Why do we require such a model? In my opinion, it will make language learning easier. Though we say that languages are significantly different from each other, I am interested in finding common features among them, that I would like to call the basic building blocks. The obvious question may be why do we need to make language learning easy? In my case, it is to be able to easily learn a new language. Why do we need to learn new languages? One reason is to preserve our endangered languages. There is an increasing need to protect the endangered languages because languages can become extinct like the natural species if they do not have any more speakers. Languages played an important role in the evolution of human culture. They are living testimonies for understanding how some popular languages reached the current point, i.e., how many words were borrowed from other languages or to be more precise, for understanding the etymology of different words.

Language Learning

Which words should we learn first? What are those universally necessary words? For some reason, I do feel that pronouns are very important. Pronouns like I, you, they, etc. Then comes the state of being or emotions. One may also need to talk about possessions, like the objects of daily need. These may include food, drinks, and other household items. However, this list is quite varying, depending both on the place and the context, as discussed above. We do not have homogeneous food or drinking habits across the world.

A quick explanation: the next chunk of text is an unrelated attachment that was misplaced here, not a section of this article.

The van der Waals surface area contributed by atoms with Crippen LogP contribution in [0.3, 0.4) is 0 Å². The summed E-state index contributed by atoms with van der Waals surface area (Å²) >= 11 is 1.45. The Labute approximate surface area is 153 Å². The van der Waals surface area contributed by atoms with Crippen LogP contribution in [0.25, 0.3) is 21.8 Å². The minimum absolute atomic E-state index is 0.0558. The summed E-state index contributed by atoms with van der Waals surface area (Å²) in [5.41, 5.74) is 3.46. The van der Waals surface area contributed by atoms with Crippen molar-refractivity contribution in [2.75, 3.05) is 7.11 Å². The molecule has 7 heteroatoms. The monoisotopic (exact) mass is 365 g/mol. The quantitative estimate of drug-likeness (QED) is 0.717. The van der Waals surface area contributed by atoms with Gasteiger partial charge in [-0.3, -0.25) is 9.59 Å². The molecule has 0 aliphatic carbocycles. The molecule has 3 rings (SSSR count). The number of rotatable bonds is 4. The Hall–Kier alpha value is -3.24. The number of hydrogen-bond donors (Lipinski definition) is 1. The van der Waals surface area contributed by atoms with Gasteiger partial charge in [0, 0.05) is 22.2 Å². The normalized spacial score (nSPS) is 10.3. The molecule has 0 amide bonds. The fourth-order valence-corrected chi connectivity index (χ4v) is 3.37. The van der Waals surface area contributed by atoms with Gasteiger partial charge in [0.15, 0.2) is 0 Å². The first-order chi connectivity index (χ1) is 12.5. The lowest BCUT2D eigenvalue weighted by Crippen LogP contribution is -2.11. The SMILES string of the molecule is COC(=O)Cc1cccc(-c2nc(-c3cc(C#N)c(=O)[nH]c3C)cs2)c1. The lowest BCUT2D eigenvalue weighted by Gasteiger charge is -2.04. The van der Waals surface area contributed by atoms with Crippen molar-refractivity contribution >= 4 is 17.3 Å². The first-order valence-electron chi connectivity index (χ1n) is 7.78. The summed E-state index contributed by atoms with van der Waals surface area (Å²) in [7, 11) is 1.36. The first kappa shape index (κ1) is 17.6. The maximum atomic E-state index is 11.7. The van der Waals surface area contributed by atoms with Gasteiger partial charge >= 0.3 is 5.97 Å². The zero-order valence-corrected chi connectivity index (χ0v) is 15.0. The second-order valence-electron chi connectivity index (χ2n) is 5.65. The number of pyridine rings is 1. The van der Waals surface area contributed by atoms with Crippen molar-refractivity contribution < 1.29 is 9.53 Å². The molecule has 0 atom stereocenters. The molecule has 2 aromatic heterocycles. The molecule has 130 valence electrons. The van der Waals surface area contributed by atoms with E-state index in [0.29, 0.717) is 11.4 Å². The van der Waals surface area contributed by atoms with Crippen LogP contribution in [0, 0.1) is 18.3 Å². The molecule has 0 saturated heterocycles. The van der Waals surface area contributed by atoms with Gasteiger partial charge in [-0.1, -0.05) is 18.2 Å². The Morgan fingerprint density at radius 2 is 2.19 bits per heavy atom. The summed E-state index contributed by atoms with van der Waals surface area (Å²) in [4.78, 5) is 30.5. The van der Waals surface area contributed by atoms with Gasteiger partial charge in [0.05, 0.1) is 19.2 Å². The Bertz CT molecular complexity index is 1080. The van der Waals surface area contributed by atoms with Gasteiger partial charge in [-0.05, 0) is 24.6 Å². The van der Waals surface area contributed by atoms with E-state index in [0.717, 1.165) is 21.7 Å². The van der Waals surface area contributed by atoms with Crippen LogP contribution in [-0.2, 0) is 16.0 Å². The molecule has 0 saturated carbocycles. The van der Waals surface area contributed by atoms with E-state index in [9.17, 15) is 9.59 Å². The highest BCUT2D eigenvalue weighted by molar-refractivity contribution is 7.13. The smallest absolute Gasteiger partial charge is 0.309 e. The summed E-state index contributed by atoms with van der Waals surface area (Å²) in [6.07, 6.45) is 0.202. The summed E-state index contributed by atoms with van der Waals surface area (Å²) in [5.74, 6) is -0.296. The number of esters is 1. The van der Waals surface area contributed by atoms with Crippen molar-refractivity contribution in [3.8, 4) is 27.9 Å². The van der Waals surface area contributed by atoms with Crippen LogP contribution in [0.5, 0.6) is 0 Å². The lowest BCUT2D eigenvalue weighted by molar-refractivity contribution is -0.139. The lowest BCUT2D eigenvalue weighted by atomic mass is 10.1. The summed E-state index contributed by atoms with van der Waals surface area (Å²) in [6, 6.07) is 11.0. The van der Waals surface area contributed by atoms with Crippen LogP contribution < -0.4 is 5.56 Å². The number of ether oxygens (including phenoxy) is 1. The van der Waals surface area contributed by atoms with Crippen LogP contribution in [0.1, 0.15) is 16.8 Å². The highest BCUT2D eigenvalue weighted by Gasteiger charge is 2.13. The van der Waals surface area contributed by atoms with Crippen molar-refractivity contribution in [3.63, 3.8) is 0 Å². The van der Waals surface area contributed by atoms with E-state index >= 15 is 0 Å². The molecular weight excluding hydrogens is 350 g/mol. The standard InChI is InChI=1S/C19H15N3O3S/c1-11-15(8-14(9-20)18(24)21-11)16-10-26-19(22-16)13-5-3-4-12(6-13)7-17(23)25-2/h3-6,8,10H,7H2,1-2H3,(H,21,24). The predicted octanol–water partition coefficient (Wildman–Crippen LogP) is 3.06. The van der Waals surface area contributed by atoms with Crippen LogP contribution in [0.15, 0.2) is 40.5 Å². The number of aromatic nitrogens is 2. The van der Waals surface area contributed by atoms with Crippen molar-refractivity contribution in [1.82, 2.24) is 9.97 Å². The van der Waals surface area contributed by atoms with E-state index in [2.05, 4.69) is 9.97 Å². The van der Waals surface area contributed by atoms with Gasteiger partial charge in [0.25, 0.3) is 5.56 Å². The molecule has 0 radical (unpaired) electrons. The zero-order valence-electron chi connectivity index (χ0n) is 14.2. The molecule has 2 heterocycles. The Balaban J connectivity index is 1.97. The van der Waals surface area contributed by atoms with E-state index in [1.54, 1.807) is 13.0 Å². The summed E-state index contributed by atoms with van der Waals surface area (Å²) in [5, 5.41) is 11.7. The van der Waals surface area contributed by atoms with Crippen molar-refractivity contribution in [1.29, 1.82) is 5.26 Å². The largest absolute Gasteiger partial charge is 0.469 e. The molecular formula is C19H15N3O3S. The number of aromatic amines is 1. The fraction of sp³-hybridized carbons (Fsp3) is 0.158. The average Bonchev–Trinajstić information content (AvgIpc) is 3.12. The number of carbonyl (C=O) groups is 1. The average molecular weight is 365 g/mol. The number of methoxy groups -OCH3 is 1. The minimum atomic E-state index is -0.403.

One may even wonder what could have been the first words of the primitive people, our ancestors of long ago. Did they start from the five senses, i.e., talking about the hotness or coldness of a place, the strange smell, the sounds of some ferocious animals or the weird taste of food? Did they start talking about the objects around them?

Yet there are some people who study how children learn. What are their first words? We have come across situations where parents compete to hear their role from the mouths of their children. They tend to hear words mama, papa, ma, pa, when they hear their children first speak. But most of the time, they have the illusion of hearing something they just wished to hear. As adults, do we need to approach language learning as though we were children?

Standard model